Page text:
Feb 26, 2024 - Business

India's most valuable startup is now its highest-profile mess

Illustration of the Byju "B" logo sitting on a wooden stool and wearing a dunce cap.

Illustration: Aïda Amer/Axios

Byju's last year was India's most valuable startup, worth $22 billion. And the ed-tech company was prized beyond its price, offering remote tutoring in a country where over half the population lives in rural areas.

Fast forward: Byju's is now the dumpster fire that other dumpster fires look at with pity.

Driving the news: Venture capital shareholders, who've invested over $5 billion into the company, late last week held an emergency general meeting to remove founding CEO Byju Raveendran, who they've accused of mismanaging everything from compliance to finances to governance.

  • Raveendran didn't attend the EGM, but responded by calling it invalid.
  • A court had denied his request to stay the EGM, but did hold the results in abeyance until after a full hearing (which could occur this week).
  • There's also a parallel legal process tied to a $200 million rights issue, which reportedly would cut the company's valuation by around 99%.

Zoom in: All of the investor reps on Byju's board quit last year, claiming they couldn't access recent and accurate financial data. As part of the EGM resolution, a new board would be formed that could include Raveendran, but not be controlled by him.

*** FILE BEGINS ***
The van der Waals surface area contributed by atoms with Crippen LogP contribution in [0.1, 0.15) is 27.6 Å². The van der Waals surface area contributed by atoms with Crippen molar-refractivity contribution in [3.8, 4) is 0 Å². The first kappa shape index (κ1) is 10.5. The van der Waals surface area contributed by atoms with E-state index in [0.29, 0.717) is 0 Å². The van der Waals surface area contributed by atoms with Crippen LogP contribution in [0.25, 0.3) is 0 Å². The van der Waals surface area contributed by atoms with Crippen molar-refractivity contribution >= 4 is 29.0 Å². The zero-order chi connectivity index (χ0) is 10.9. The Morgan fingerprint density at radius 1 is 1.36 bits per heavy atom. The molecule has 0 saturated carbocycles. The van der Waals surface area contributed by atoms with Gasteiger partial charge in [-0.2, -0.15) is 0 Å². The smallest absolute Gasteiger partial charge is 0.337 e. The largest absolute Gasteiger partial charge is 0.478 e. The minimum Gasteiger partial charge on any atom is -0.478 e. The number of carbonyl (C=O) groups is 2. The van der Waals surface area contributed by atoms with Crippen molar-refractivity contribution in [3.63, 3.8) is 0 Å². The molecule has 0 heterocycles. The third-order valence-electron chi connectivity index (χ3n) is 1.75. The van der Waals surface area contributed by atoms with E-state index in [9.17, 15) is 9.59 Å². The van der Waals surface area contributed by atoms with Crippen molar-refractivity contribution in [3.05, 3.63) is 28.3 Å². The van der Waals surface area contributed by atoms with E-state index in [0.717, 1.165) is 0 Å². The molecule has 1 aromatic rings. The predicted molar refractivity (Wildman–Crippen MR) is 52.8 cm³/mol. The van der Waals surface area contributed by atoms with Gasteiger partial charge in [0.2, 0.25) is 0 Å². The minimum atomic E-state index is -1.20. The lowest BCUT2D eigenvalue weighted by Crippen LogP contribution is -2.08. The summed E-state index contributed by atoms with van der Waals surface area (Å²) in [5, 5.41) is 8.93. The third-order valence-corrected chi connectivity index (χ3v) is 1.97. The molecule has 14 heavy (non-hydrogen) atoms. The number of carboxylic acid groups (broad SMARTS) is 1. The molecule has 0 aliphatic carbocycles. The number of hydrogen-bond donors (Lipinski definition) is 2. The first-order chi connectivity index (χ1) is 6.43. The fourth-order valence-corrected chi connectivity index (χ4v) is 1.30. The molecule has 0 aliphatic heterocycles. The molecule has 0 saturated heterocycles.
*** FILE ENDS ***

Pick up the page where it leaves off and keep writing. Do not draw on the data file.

• Two investors tell Axios that they don't really know how much of Byju's they currently own, because data tied to the rights issue differs from their internal documentation.
  • Raveendran didn't return an emailed request for comment.

The big picture: It's not entirely clear why investors are bothering with all the legal maneuvering, outside of pique.

  • Even if Byju's somehow retained its unicorn status, it's unclear the company would have more equity than debt. Moreover, its U.S. unit filed for bankruptcy protection earlier just two weeks ago.
  • "It may become a total write-off, but we don't know because we don't have enough financial visibility," one source explains. "There certainly could be pockets of profitability, or products that could be profitable with different leadership."

The bottom line: Byju's grew too big too fast during the pandemic, not recognizing that schools would reopen, thus reducing demand for some of its services. But its current troubles go beyond those faced by other members of the covid cohort.

Go deeper